FAMU ‘Apollo’ helps make dreams come true

For some students, FAMU’s version of “Showtime at the Apollo” was just something to do on Thursday night.

For others, it was a way to support their friends as they performed for the tough crowd.

But, for two students, this event may have been the first step to a dream come true.

Arnika Frazier, a 20-year-old junior from Jacksonville, and Adonica Nunn, a 19-year-old freshman from Atlanta, were the two winners of the first “Showtime at FAMU” competition. The event was sponsored by the FAMU Royal Court, PROACTIVE volunteer organization, the Freshman Class Cabinet and the Office of Student Activities.

At first, Frazier, who sang a rendition of Fantasia’s “I Believe,” was at a loss for words with her win.

“I never expected to win,” she said.

“And with winning, I never expected the prize to be so huge. To have the chance to be on Apollo is an once in a lifetime opportunity.”

The two winners walked away with more than just the average door prize. Their tapes will be reviewed and one winner will have the opportunity to compete on the legendary “Amateur Night at the Apollo” in Harlem.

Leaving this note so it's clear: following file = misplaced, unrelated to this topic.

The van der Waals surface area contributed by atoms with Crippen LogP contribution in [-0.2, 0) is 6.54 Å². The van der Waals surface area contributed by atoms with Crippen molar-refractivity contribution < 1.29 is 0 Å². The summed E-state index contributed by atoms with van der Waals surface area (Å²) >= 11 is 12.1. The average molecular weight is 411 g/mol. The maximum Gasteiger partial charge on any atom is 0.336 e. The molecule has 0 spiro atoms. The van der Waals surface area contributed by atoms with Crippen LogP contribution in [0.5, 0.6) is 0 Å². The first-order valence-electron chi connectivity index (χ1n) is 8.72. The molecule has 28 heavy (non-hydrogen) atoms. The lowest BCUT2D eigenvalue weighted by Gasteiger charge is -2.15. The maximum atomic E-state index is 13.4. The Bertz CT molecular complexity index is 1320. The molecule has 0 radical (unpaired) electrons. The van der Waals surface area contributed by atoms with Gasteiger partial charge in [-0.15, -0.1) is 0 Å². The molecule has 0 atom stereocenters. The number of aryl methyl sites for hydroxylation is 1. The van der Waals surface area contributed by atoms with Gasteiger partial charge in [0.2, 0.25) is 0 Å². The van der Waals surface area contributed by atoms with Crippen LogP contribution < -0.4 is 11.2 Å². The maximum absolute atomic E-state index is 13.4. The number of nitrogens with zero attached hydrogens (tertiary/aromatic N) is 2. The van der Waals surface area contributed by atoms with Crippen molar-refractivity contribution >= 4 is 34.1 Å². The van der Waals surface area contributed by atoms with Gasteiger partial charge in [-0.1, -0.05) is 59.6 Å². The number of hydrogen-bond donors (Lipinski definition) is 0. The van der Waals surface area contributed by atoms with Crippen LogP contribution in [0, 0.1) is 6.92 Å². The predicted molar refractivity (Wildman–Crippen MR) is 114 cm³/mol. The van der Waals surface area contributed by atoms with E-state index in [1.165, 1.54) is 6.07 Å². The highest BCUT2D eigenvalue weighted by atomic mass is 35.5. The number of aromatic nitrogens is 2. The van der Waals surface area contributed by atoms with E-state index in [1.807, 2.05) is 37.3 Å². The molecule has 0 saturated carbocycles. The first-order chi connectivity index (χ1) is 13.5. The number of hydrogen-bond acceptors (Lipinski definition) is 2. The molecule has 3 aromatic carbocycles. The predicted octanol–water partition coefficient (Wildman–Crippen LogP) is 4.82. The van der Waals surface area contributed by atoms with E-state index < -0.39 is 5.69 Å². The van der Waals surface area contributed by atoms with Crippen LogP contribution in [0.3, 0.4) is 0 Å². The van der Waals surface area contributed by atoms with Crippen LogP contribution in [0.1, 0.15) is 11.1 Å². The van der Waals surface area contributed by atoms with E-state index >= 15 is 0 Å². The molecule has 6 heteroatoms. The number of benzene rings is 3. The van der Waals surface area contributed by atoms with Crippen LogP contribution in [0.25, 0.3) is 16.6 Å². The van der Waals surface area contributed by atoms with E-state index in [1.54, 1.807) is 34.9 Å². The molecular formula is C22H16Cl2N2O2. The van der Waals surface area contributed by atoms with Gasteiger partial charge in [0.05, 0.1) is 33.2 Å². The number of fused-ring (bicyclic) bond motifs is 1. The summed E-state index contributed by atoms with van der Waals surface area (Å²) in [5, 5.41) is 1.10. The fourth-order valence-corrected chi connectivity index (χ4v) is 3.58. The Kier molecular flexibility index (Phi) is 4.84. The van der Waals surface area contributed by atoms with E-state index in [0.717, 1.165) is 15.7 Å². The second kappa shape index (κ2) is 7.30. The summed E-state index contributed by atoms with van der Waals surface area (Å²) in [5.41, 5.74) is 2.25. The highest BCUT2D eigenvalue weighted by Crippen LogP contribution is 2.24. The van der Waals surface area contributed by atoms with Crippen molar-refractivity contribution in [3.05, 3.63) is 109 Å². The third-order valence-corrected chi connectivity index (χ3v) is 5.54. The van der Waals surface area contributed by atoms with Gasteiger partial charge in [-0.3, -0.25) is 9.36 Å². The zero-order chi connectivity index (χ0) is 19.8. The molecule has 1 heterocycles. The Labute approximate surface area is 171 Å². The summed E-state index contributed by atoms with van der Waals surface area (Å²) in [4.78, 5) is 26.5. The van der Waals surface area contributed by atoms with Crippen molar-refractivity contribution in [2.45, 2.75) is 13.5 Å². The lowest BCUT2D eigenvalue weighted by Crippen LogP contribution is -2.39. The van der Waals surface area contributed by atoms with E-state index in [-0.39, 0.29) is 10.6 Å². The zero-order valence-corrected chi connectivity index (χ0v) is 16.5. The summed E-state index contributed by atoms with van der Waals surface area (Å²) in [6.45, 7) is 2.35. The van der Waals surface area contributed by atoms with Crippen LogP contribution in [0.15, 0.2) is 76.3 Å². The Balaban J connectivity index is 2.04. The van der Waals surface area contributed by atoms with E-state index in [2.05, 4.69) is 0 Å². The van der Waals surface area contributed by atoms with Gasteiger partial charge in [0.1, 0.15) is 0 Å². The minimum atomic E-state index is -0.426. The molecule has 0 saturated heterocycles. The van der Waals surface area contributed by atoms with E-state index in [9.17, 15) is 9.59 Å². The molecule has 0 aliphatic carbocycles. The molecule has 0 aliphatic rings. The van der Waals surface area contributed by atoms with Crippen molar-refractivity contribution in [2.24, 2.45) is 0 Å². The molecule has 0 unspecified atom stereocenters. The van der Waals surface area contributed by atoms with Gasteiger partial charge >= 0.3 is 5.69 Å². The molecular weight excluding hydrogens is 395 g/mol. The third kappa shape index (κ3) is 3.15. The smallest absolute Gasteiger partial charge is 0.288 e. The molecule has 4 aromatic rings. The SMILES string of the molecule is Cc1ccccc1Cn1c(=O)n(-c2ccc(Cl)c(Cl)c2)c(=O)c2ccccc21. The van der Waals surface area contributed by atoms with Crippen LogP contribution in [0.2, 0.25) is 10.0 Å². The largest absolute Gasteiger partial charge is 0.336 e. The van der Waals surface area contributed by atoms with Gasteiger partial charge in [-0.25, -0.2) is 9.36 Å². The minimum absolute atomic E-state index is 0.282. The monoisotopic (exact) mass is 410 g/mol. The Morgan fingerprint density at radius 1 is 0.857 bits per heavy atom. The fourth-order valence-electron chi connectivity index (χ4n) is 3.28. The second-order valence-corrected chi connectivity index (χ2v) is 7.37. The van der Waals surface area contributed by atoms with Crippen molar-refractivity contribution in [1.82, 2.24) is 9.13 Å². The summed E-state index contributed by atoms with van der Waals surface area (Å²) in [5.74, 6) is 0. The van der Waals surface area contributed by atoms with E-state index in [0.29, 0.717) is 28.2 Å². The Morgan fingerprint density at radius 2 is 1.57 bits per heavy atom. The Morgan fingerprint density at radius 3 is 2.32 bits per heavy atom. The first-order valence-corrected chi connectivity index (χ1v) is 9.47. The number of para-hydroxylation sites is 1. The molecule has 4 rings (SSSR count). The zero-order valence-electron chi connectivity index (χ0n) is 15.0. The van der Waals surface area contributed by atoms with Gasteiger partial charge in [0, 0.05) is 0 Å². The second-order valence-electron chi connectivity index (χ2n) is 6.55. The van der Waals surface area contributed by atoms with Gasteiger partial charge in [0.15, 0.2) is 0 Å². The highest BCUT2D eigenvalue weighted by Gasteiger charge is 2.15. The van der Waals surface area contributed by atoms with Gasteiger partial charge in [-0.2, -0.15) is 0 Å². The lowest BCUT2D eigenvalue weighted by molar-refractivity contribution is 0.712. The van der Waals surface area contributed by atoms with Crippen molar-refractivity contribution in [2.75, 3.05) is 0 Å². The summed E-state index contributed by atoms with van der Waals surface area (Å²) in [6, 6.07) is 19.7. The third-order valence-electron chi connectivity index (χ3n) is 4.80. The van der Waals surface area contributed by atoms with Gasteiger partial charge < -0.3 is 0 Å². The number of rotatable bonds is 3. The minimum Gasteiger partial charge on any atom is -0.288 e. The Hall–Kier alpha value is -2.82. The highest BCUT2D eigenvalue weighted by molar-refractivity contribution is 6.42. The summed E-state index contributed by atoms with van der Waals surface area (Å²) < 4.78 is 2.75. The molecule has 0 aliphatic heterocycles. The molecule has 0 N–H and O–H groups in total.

The competition goes beyond FAMU students. It is actually a partnership with MEAC conference schools and “Showtime at the Apollo.”

Eleven MEAC schools will have separate talent competitions where three winners will be selected from each school. The schools include Bethune-Cookman College, South Carolina State University, North Carolina A&T State University, Hampton University, Norfolk State University, Coppin State University, University of Maryland-Eastern Shore, Howard University, Morgan State University and Delaware State University.

Out of the three winners at each individual school, one winner will be chosen by Apollo to perform in a special MEAC edition of Amateur Night in Richmond, Va.

Of the 11 winners chosen, one winner will gain the grand prizes – a spot on Amateur Night and a cash prize.

“This competition is a way for Amateur night to get involved with the HBCU’s and enhance student activity,” said Valerie Dinkins, Marketing and PR consultant of MEAC.

She also said the event gives students a chance to display their talents to the world.

“Apollo has a long history of developing stars,” Dinkins said. “Anything can come of this. You never know who is watching Amateur Night.”

The contestants’ performances at “Showtime at FAMU” ranged from John Legend’s “Ordinary People” to an original Atlanta-based rap.

Many students they enjoyed the event.

“I liked the show as a whole. It was very entertaining,” said Sherrice Bryson, a sophomore from Boston.

The organizations that hosted the event even went as far as having their rendition of “Sandman Sam.”

Event planners said next year’s show, which will have a few minor changes, is in the works.

“This year’s Apollo was such a good success that I can’t wait for next year’s,” said Mr. FAMU Ryan Morand, one of the event’s sponsors.

“One change that will be executed is less singers. We want to give other types of acts a chance to perform.”

Contact Desiree Williams at desireewilliams1@aol.com.